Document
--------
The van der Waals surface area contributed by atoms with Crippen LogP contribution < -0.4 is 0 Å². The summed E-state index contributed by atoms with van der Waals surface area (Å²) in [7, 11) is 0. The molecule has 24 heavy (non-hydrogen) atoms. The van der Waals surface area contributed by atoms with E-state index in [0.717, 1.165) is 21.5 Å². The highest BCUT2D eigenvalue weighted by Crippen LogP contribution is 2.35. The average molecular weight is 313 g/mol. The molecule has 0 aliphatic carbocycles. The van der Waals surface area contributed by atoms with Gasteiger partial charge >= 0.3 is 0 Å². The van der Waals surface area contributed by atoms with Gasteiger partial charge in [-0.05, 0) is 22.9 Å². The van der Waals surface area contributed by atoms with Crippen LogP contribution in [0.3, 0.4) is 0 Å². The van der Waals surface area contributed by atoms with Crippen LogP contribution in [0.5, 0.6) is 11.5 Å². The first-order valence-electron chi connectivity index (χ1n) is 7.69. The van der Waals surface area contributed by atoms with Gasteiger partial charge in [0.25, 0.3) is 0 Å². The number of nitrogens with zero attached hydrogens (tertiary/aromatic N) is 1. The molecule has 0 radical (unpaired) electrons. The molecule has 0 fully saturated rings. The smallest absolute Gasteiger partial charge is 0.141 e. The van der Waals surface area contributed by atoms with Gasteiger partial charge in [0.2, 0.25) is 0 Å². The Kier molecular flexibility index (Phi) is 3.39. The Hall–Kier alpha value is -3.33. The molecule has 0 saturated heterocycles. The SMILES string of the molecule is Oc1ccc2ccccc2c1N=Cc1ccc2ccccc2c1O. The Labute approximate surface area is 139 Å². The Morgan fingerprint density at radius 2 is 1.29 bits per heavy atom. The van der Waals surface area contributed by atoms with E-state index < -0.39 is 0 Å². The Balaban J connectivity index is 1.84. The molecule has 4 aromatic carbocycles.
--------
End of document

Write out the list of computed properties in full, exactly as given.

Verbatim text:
The van der Waals surface area contributed by atoms with Crippen LogP contribution < -0.4 is 0 Å². The summed E-state index contributed by atoms with van der Waals surface area (Å²) in [7, 11) is 0. The molecule has 24 heavy (non-hydrogen) atoms. The van der Waals surface area contributed by atoms with E-state index in [0.717, 1.165) is 21.5 Å². The highest BCUT2D eigenvalue weighted by Crippen LogP contribution is 2.35. The average molecular weight is 313 g/mol. The molecule has 0 aliphatic carbocycles. The van der Waals surface area contributed by atoms with Gasteiger partial charge >= 0.3 is 0 Å². The van der Waals surface area contributed by atoms with Gasteiger partial charge in [-0.05, 0) is 22.9 Å². The van der Waals surface area contributed by atoms with Crippen LogP contribution in [0.3, 0.4) is 0 Å². The van der Waals surface area contributed by atoms with Crippen LogP contribution in [0.5, 0.6) is 11.5 Å². The first-order valence-electron chi connectivity index (χ1n) is 7.69. The van der Waals surface area contributed by atoms with Gasteiger partial charge in [0.25, 0.3) is 0 Å². The number of nitrogens with zero attached hydrogens (tertiary/aromatic N) is 1. The molecule has 0 radical (unpaired) electrons. The molecule has 0 fully saturated rings. The smallest absolute Gasteiger partial charge is 0.141 e. The van der Waals surface area contributed by atoms with Gasteiger partial charge in [0.2, 0.25) is 0 Å². The Kier molecular flexibility index (Phi) is 3.39. The Hall–Kier alpha value is -3.33. The molecule has 0 saturated heterocycles. The SMILES string of the molecule is Oc1ccc2ccccc2c1N=Cc1ccc2ccccc2c1O. The Labute approximate surface area is 139 Å². The Morgan fingerprint density at radius 2 is 1.29 bits per heavy atom. The van der Waals surface area contributed by atoms with E-state index < -0.39 is 0 Å². The Balaban J connectivity index is 1.84. The molecule has 4 aromatic carbocycles.